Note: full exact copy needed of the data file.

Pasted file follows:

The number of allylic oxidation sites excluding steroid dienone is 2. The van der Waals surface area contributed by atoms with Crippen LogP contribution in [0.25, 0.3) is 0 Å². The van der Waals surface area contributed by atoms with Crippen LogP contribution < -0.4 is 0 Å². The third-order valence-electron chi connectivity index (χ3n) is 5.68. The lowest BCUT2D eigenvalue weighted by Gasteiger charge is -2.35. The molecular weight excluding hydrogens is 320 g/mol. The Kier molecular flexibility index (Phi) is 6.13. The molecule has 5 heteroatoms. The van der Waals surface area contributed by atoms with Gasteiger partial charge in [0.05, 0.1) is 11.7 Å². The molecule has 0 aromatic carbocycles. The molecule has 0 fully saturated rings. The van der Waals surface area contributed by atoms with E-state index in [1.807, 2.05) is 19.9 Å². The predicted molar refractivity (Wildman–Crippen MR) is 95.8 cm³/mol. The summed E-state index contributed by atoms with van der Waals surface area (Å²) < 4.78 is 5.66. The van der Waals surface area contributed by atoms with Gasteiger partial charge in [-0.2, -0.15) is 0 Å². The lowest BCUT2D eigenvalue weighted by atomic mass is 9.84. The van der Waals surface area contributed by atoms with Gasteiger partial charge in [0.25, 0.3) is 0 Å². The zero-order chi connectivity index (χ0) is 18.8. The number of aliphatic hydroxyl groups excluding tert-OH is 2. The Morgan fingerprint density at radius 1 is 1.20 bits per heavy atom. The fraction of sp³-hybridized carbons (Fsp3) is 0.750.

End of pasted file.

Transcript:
The number of allylic oxidation sites excluding steroid dienone is 2. The van der Waals surface area contributed by atoms with Crippen LogP contribution in [0.25, 0.3) is 0 Å². The van der Waals surface area contributed by atoms with Crippen LogP contribution < -0.4 is 0 Å². The third-order valence-electron chi connectivity index (χ3n) is 5.68. The lowest BCUT2D eigenvalue weighted by Gasteiger charge is -2.35. The molecular weight excluding hydrogens is 320 g/mol. The Kier molecular flexibility index (Phi) is 6.13. The molecule has 5 heteroatoms. The van der Waals surface area contributed by atoms with Gasteiger partial charge in [0.05, 0.1) is 11.7 Å². The molecule has 0 aromatic carbocycles. The molecule has 0 fully saturated rings. The van der Waals surface area contributed by atoms with E-state index in [1.807, 2.05) is 19.9 Å². The predicted molar refractivity (Wildman–Crippen MR) is 95.8 cm³/mol. The summed E-state index contributed by atoms with van der Waals surface area (Å²) < 4.78 is 5.66. The van der Waals surface area contributed by atoms with Gasteiger partial charge in [-0.2, -0.15) is 0 Å². The lowest BCUT2D eigenvalue weighted by atomic mass is 9.84. The van der Waals surface area contributed by atoms with Gasteiger partial charge in [0.25, 0.3) is 0 Å². The zero-order chi connectivity index (χ0) is 18.8. The number of aliphatic hydroxyl groups excluding tert-OH is 2. The Morgan fingerprint density at radius 1 is 1.20 bits per heavy atom. The fraction of sp³-hybridized carbons (Fsp3) is 0.750.